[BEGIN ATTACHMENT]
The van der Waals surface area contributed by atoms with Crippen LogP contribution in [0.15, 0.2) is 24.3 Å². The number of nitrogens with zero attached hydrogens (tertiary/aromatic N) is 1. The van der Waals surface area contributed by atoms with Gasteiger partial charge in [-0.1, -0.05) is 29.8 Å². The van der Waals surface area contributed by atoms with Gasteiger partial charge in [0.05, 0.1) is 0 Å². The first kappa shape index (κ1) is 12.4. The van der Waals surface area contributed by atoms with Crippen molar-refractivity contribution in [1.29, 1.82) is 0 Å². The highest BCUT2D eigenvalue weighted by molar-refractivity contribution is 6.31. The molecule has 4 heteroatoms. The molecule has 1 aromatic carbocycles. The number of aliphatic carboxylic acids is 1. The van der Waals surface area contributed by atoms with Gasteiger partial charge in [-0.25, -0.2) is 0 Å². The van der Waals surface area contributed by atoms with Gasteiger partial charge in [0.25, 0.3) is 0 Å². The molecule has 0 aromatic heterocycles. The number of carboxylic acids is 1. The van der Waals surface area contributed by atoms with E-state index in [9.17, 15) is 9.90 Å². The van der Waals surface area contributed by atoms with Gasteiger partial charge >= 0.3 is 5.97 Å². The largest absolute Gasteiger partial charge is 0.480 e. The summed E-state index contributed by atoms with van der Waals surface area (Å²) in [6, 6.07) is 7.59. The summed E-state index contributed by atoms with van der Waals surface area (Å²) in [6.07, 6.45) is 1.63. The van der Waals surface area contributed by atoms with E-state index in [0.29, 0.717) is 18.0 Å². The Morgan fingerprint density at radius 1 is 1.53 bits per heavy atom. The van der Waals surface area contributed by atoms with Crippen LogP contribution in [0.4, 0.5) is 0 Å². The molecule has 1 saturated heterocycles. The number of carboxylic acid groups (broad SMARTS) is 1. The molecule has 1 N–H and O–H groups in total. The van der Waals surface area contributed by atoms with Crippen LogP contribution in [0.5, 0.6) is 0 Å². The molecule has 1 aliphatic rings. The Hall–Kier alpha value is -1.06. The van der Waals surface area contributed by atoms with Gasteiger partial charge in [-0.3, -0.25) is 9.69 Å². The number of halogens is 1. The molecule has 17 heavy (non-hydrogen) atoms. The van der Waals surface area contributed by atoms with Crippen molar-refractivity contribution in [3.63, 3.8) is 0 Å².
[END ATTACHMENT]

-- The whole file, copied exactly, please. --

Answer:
The van der Waals surface area contributed by atoms with Crippen LogP contribution in [0.15, 0.2) is 24.3 Å². The number of nitrogens with zero attached hydrogens (tertiary/aromatic N) is 1. The van der Waals surface area contributed by atoms with Gasteiger partial charge in [-0.1, -0.05) is 29.8 Å². The van der Waals surface area contributed by atoms with Gasteiger partial charge in [0.05, 0.1) is 0 Å². The first kappa shape index (κ1) is 12.4. The van der Waals surface area contributed by atoms with Crippen molar-refractivity contribution in [1.29, 1.82) is 0 Å². The highest BCUT2D eigenvalue weighted by molar-refractivity contribution is 6.31. The molecule has 4 heteroatoms. The molecule has 1 aromatic carbocycles. The number of aliphatic carboxylic acids is 1. The van der Waals surface area contributed by atoms with Gasteiger partial charge in [-0.25, -0.2) is 0 Å². The van der Waals surface area contributed by atoms with Gasteiger partial charge in [0.25, 0.3) is 0 Å². The molecule has 0 aromatic heterocycles. The number of carboxylic acids is 1. The van der Waals surface area contributed by atoms with E-state index in [9.17, 15) is 9.90 Å². The van der Waals surface area contributed by atoms with Gasteiger partial charge >= 0.3 is 5.97 Å². The largest absolute Gasteiger partial charge is 0.480 e. The summed E-state index contributed by atoms with van der Waals surface area (Å²) in [6, 6.07) is 7.59. The summed E-state index contributed by atoms with van der Waals surface area (Å²) in [6.07, 6.45) is 1.63. The van der Waals surface area contributed by atoms with E-state index in [0.29, 0.717) is 18.0 Å². The Morgan fingerprint density at radius 1 is 1.53 bits per heavy atom. The van der Waals surface area contributed by atoms with Crippen LogP contribution in [0.4, 0.5) is 0 Å². The molecule has 1 saturated heterocycles. The number of carboxylic acid groups (broad SMARTS) is 1. The molecule has 1 N–H and O–H groups in total. The van der Waals surface area contributed by atoms with Crippen LogP contribution in [0.5, 0.6) is 0 Å². The molecule has 1 aliphatic rings. The Hall–Kier alpha value is -1.06. The van der Waals surface area contributed by atoms with Gasteiger partial charge in [-0.3, -0.25) is 9.69 Å². The number of halogens is 1. The molecule has 17 heavy (non-hydrogen) atoms. The van der Waals surface area contributed by atoms with Crippen molar-refractivity contribution in [3.63, 3.8) is 0 Å².